A California judge ruled that Uber and Lyft must classify their drivers as employees in a stunning preliminary injunction issued Monday afternoon. The injunction is stayed for 10 days, however, giving Uber and Lyft an opportunity to appeal the decision. Uber said it planned to file an immediate emergency appeal to block the ruling from going into effect.
Uber and Lyft are under increasing pressure to fundamentally alter their business models in California, the state where both companies were founded and ultimately prospered. At issue is the classification of ride-hailing drivers as independent contractors. Uber and Lyft say drivers prefer the flexibility of working as freelancers, while labor unions and elected officials contend this deprives them of traditional benefits like health insurance and workers’ compensation.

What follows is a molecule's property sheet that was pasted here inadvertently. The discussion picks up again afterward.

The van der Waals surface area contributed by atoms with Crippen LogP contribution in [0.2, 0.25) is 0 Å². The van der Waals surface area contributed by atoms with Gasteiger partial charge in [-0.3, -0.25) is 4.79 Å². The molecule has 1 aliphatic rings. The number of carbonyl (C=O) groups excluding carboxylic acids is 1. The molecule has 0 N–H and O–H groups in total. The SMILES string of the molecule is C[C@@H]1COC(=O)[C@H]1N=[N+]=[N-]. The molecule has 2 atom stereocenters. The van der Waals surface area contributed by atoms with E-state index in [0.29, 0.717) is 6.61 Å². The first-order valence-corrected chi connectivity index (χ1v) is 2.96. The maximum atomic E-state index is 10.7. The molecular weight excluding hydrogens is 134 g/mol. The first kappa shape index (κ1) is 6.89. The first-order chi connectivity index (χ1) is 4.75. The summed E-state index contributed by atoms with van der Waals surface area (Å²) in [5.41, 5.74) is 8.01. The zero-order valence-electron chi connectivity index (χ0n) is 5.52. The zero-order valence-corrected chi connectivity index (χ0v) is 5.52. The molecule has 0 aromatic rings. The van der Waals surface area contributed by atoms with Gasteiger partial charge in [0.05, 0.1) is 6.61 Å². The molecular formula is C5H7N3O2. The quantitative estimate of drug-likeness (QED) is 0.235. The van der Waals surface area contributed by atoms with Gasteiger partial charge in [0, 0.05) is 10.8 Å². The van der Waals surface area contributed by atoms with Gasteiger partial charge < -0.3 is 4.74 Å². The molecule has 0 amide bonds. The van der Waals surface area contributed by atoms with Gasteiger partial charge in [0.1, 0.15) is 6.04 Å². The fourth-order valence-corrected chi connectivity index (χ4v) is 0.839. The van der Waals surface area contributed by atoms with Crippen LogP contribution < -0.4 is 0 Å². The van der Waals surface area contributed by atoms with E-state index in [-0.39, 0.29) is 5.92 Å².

In May, California Attorney General Xavier Becerra, along with city attorneys of Los Angeles, San Francisco, and San Diego, sued the companies, arguing that their drivers were misclassified as independent contractors when they should be employees under the state’s AB5 law that went into effect on January 1st. Becerra later filed a motion for a preliminary injunction that could compel the ride-hailing companies to classify drivers as employees immediately. AB5, which was signed into law last September, enshrines the so-called “ABC test” to determine if someone is a contractor or an employee…Read more>>